Take Home: Four great literary partnerships

We often think of great writers as solitary figures, but many would not have achieved what they did without help. Four faculty members from the Department of English share their picks for great literary partnerships.

1. George Eliot (Marian Lewes) and George Henry Lewes.

She dedicated Middlemarch to him and they each claimed to be the oppressive stick-in-the-mud Casaubon to the other's saintly idealistic Dorothea, which sounds like the definition of a mutually admiring, supportive—and realistic—working relationship. They were also Victorian rebels who lived in beautifully committed sin for 24 years until Lewes's death in 1878.
- Sonja Nikkila

2. William Godwin and Mary Wollstonecraft.

They both produced great works of literature and political philosophy. They also produced a daughter—Mary Godwin Shelley—an important writer in her own right who herself partnered with poet Percy Bysshe Shelley.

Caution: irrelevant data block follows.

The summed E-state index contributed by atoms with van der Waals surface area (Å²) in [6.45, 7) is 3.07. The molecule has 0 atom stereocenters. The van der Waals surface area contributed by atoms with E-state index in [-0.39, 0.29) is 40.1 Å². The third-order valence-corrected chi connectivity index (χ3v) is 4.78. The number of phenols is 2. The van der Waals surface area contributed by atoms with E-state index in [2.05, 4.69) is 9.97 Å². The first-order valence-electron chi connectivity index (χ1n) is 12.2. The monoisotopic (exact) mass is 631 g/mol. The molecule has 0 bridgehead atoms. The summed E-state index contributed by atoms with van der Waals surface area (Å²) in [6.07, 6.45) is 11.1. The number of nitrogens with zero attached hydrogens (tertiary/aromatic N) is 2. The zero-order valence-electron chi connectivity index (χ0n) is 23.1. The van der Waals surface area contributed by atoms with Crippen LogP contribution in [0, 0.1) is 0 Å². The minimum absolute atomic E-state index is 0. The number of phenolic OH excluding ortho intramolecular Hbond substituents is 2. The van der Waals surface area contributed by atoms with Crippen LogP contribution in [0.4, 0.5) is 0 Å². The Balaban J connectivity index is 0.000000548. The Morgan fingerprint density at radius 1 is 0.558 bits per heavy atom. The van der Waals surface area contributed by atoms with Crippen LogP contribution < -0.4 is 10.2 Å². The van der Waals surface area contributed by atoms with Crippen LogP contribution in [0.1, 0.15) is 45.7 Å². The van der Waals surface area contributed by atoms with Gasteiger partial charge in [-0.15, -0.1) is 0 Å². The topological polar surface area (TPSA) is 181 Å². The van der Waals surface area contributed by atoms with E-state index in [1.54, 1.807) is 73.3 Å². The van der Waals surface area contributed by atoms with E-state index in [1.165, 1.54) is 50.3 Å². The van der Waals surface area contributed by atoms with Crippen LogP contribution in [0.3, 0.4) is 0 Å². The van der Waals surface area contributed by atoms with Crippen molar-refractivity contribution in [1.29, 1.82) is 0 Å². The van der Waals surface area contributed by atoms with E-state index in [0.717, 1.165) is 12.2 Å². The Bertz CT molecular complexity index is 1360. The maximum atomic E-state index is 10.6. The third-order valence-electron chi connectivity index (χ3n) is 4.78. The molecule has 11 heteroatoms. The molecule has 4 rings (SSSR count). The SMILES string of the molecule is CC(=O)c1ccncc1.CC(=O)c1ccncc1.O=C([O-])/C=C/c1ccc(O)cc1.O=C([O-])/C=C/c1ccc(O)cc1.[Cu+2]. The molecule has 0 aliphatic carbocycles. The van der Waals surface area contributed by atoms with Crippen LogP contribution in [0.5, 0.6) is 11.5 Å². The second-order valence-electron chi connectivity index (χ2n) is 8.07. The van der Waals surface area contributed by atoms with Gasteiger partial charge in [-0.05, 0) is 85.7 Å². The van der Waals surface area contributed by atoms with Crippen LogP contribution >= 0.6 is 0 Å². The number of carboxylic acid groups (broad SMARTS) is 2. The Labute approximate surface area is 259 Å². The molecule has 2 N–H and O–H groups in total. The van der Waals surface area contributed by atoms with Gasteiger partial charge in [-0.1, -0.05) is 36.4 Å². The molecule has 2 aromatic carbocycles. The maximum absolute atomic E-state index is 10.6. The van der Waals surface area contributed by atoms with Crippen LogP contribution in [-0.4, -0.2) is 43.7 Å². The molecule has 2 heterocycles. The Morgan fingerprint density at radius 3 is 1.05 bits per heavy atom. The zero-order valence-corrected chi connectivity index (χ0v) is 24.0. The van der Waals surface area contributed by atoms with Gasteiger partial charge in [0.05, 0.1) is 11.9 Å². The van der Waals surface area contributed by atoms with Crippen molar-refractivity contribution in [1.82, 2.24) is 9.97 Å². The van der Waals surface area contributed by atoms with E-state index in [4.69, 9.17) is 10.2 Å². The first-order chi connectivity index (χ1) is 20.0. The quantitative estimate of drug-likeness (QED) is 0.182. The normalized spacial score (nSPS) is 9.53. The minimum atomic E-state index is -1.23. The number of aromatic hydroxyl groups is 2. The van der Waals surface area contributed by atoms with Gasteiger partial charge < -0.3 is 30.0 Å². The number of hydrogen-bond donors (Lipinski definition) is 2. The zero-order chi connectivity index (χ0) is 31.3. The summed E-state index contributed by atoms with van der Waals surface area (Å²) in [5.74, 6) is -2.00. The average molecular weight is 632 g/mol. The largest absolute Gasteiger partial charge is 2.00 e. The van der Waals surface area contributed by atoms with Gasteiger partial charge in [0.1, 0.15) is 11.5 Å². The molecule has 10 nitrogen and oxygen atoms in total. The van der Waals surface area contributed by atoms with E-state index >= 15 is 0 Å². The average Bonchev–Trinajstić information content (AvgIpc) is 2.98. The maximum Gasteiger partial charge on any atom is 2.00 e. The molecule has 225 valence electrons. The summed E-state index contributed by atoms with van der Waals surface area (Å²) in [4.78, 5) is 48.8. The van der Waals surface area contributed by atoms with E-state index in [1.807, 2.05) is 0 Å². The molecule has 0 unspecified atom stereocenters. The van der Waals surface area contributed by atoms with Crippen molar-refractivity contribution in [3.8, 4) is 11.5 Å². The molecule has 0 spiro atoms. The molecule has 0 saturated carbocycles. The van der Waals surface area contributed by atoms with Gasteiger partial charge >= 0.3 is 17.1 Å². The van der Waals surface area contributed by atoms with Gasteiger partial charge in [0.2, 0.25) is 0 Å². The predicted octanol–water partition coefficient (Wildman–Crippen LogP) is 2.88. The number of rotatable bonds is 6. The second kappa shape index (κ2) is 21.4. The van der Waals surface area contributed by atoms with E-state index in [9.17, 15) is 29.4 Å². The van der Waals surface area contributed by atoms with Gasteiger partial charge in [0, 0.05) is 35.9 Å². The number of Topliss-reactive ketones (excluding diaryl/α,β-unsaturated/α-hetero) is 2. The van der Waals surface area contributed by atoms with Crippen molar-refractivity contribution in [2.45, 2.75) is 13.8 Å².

- Anne Milne

3. Henry James and Theodora Bosanquet.

Bonsanquet was James’s amanuensis (James preferred this word to “secretary”). He dictated his work to her starting around 1907, and insisted that she understood what he was saying much better than her predecessors. Was her role simply passive, or did she help shape the words coming out of James’s mouth before they made it to the page? A keen reader with a literary turn of mind, Bosanquet at the very least functioned at times as his editor.
- Alice Maurice

4. Virginia and Leonard Woolf.

Leonard kept close watch over Virginia’s level of fatigue to stave off nervous collapse (evidenced by his daily journal keeping hourly track of how she seemed to be doing) and gave her the support she needed to complete her novels. Together, they ran the Hogarth Press, which first published T.S. Eliot's The Waste Land and many of the first English translations of Freud’s works.
- Garry Leonard